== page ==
On November 19-20 the Durban University of Technology with its Confucius Institute in the lead role hosted the “One Belt, One Road and a Prosperous Africa” conference in partnership with the HSRC, the China Institute of International Studies (CIIS) and the Ministry of International Relations, South Africa. Calculated to contribute to the build-up for the FOCAC Summit, the objective of the event was “to carve a continental wide approach on the One Belt One Road Strategy that has been developed by China” which is also known as “the Silk Road Economic Belt and the 21st-Century Maritime Silk Road”. Discussions centred on the themes of industrialisation, infrastructure development, special economic zones and industrial parks, energy, green and blue economies, finance, peace and security, education and training and culture.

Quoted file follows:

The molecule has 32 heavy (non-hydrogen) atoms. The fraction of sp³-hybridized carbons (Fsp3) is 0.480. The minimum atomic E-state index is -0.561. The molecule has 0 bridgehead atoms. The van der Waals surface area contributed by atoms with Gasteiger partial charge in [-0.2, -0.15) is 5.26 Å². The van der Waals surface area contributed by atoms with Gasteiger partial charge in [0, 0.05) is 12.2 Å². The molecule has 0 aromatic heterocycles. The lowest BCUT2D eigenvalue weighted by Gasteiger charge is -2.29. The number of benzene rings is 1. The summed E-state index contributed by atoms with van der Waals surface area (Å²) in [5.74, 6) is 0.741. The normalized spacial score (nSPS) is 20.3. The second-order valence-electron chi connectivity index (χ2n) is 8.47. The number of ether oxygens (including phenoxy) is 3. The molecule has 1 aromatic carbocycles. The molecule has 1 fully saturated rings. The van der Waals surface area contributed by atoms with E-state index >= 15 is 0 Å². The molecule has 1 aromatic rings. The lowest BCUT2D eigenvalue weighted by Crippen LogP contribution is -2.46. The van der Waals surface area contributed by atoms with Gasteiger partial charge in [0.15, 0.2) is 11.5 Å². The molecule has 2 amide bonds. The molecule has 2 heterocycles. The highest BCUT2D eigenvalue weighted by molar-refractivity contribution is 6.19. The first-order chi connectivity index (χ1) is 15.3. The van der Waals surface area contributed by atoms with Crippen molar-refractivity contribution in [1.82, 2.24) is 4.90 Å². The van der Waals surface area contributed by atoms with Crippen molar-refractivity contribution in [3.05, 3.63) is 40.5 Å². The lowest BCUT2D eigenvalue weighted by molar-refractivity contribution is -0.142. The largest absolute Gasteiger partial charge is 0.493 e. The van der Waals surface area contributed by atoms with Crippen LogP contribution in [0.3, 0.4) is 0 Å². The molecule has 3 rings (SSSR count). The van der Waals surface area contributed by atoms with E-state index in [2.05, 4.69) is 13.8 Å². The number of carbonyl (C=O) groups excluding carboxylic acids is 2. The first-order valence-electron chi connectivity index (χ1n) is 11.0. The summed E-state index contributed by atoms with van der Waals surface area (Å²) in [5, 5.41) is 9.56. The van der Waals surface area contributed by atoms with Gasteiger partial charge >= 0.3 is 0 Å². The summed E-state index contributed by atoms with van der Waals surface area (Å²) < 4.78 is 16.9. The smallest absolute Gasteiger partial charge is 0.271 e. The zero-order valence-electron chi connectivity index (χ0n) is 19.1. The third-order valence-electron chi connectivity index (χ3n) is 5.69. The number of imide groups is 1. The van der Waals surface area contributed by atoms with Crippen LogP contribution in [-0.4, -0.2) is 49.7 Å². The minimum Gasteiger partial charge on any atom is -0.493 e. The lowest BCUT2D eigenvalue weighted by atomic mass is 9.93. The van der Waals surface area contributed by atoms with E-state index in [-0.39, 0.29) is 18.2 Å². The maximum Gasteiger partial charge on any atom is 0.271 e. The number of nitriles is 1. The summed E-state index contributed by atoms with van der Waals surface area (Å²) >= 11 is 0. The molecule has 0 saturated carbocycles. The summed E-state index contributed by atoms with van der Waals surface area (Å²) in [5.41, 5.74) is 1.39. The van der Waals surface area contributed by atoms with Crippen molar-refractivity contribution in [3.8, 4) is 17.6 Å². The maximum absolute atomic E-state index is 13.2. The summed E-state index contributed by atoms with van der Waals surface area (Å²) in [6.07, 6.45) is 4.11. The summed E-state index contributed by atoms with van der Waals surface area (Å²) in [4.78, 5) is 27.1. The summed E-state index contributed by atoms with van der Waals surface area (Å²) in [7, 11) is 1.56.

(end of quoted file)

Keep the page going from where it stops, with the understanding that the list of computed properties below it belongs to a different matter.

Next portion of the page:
On November 19 the South African Institute of International Affairs (SAIIA) organised a pre-Summit media briefing at its Johannesburg offices entitled “FOCAC VI, more of the same or signs of change?” The briefing focused on “the ‘softer’ side of the FOCAC pillars” namely health, wildlife, policy learning as well as relationship building with SAIIA researchers Yushan Wu and Romain Dittgen providing expertise.